Mulaguna, Mūlaguṇa, Mula-guna: 6 definitions
Mulaguna means something in Jainism, Prakrit, Hinduism, Sanskrit. If you want to know the exact meaning, history, etymology or English translation of this term then check out the descriptions on this page. Add your comment or reference to a book if you want to contribute to this summary article.
General definition (in Jainism)Source: archive.org: Jaina Yoga
Mūlaguṇa (मूलगुण).—Probably no term of Jainism is used to cover so many different categories as the word guṇa. The mūla-guṇas for the Śvetāmbaras (Hemacandra’s Yogaśāstra v3.130) mean generally the five aṇu-vratas (though sometimes a single mūla-guṇa—ahiṃsā is mentioned) whilst the guṇa-vratas and śikṣā-vratas together make up the uttara-guṇas. The Digambaras, however, apply the name mūla-guṇa to a category of interdictions which must be respected if even the first stage on the ladder of the pratimās is to be attained. Similar concepts are not foreign to Śvetāmbara Jainism but they are not displayed with the same prominence nor is the designation mūla-guṇa ever applied to them.Source: ISJS: Jain Diet
Mūlaguṇa (मूलगुण).—The eight basic virtues (mūlaguṇa) or basic requirements to be a householder have at-least three virtues consisting of abstinence from meat, honey and wine while other preceptors (ācāryas) have all the eight associated with abstinence from eight types of food containing innumerable micro living organism.Source: JAINpedia: Glossary
Mūlaguṇa (मूलगुण) refers to “basic restrictions on a Jain lay person”.—Among Digambaras, it means not eating eight types of food—meat, alcohol, honey and five kinds of figs. Among Śvetāmbaras, it is a synonym for the five lay vows—aṇu-vrata—or for non-violence—ahiṃsā.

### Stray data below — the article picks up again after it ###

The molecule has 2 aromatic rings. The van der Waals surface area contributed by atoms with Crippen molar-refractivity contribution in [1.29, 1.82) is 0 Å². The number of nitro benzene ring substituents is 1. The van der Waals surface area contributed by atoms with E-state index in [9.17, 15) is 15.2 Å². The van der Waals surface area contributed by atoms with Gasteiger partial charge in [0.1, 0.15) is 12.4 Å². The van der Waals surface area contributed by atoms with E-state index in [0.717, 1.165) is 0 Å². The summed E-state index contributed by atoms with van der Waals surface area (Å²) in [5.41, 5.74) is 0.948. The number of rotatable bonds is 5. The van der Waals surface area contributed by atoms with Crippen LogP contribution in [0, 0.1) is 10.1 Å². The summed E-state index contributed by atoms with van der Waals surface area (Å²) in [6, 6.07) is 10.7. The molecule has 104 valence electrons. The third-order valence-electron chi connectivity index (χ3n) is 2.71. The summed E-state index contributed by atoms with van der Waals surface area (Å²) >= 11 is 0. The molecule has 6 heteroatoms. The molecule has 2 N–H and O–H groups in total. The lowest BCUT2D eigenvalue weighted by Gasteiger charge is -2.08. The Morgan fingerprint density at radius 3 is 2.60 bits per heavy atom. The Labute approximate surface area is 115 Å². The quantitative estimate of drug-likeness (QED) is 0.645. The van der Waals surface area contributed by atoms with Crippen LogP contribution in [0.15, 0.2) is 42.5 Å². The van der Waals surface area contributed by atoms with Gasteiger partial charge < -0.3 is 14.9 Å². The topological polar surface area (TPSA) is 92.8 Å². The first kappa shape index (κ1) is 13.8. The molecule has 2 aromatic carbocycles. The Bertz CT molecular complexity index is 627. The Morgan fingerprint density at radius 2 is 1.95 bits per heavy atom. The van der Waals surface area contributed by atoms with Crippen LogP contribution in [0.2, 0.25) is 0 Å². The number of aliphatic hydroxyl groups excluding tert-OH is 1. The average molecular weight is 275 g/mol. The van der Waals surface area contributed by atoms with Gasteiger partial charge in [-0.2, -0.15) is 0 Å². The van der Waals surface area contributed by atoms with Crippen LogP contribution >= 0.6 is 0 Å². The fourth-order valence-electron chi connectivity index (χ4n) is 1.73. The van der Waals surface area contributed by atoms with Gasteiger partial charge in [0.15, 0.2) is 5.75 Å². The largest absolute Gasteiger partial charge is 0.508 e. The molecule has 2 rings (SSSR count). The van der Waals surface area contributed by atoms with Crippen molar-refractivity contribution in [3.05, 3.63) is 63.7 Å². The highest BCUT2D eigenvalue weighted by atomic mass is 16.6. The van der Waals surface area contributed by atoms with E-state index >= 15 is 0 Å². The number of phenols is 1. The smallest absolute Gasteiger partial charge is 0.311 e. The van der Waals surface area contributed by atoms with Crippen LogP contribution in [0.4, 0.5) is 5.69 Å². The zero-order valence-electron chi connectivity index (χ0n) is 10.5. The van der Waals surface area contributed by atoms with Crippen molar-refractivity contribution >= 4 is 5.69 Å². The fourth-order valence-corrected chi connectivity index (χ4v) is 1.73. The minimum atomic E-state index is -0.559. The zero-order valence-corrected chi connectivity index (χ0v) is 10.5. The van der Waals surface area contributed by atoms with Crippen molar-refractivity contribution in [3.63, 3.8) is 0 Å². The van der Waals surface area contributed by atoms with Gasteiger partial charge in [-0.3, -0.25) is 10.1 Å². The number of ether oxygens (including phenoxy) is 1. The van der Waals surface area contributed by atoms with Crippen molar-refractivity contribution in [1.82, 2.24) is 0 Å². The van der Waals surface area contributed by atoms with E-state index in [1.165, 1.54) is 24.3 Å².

Jainism is an Indian religion of Dharma whose doctrine revolves around harmlessness (ahimsa) towards every living being. The two major branches (Digambara and Svetambara) of Jainism stimulate self-control (or, shramana, ‘self-reliance’) and spiritual development through a path of peace for the soul to progess to the ultimate goal.
Languages of India and abroad
Sanskrit-English dictionarySource: DDSA: The practical Sanskrit-English dictionary
Mūlaguṇa (मूलगुण).—the co-efficient of a root.
Derivable forms: mūlaguṇaḥ (मूलगुणः).
Mūlaguṇa is a Sanskrit compound consisting of the terms mūla and guṇa (गुण).Source: Cologne Digital Sanskrit Dictionaries: Shabda-Sagara Sanskrit-English Dictionary
(-ṇaḥ) The coefficient of a root.Source: Cologne Digital Sanskrit Dictionaries: Monier-Williams Sanskrit-English Dictionary
Mūlaguṇa (मूलगुण):—[=mūla-guṇa] [from mūla > mūl] m. ‘root-multiplier’, the co-efficient of a root (in [algebra]), [Monier-Williams’ Sanskrit-English Dictionary]
Sanskrit, also spelled संस्कृतम् (saṃskṛtam), is an ancient language of India commonly seen as the grandmother of the Indo-European language family. Closely allied with Prakrit and Pali, Sanskrit is more exhaustive in both grammar and terms and has the most extensive collection of literature in the world, greatly surpassing its sister-languages Greek and Latin.
See also (Relevant definitions)
Starts with: Mulagunajati.
Search found 2 books and stories containing Mulaguna, Mūlaguṇa, Mula-guna, Mūla-guṇa; (plurals include: Mulagunas, Mūlaguṇas, gunas, guṇas). You can also click to the full overview containing English textual excerpts. Below are direct links for the most relevant articles:
Bhagavati-sutra (Viyaha-pannatti) (by K. C. Lalwani)
Part 3 - Renounced, unrenounced, their distribution < [Chapter 2]
Part 2 - Types of renunciation < [Chapter 2]
Trishashti Shalaka Purusha Caritra (by Helen M. Johnson)
Part 1: Previous birth of Maghavan as Amarapati < [Chapter VI - Śrī Maghavacakravarticaritra]
Part 9: Sermon on the āsravas < [Chapter VII - Suvidhināthacaritra]